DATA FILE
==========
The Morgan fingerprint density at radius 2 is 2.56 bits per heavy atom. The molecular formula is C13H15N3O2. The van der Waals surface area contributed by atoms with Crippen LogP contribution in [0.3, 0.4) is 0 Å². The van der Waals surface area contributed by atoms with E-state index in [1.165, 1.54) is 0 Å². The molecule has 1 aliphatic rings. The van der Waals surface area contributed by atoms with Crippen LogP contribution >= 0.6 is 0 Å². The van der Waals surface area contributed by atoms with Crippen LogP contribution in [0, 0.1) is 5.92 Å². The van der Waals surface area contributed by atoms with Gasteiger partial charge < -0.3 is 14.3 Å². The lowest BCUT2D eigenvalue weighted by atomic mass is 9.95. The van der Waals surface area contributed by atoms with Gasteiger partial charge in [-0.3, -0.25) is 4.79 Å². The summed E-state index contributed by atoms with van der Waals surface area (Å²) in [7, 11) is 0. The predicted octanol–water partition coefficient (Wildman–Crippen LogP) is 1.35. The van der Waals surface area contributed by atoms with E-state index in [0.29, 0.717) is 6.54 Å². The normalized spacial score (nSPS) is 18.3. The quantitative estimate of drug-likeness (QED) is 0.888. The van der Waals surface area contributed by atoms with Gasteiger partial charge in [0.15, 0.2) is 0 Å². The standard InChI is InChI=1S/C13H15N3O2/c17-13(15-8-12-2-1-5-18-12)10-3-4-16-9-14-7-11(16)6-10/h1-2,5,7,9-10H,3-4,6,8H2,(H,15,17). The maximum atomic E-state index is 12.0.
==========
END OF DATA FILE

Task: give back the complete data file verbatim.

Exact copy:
The Morgan fingerprint density at radius 2 is 2.56 bits per heavy atom. The molecular formula is C13H15N3O2. The van der Waals surface area contributed by atoms with Crippen LogP contribution in [0.3, 0.4) is 0 Å². The van der Waals surface area contributed by atoms with E-state index in [1.165, 1.54) is 0 Å². The molecule has 1 aliphatic rings. The van der Waals surface area contributed by atoms with Crippen LogP contribution >= 0.6 is 0 Å². The van der Waals surface area contributed by atoms with Crippen LogP contribution in [0, 0.1) is 5.92 Å². The van der Waals surface area contributed by atoms with Gasteiger partial charge < -0.3 is 14.3 Å². The lowest BCUT2D eigenvalue weighted by atomic mass is 9.95. The van der Waals surface area contributed by atoms with Gasteiger partial charge in [-0.3, -0.25) is 4.79 Å². The summed E-state index contributed by atoms with van der Waals surface area (Å²) in [7, 11) is 0. The predicted octanol–water partition coefficient (Wildman–Crippen LogP) is 1.35. The van der Waals surface area contributed by atoms with E-state index in [0.29, 0.717) is 6.54 Å². The normalized spacial score (nSPS) is 18.3. The quantitative estimate of drug-likeness (QED) is 0.888. The van der Waals surface area contributed by atoms with Gasteiger partial charge in [0.15, 0.2) is 0 Å². The standard InChI is InChI=1S/C13H15N3O2/c17-13(15-8-12-2-1-5-18-12)10-3-4-16-9-14-7-11(16)6-10/h1-2,5,7,9-10H,3-4,6,8H2,(H,15,17). The maximum atomic E-state index is 12.0.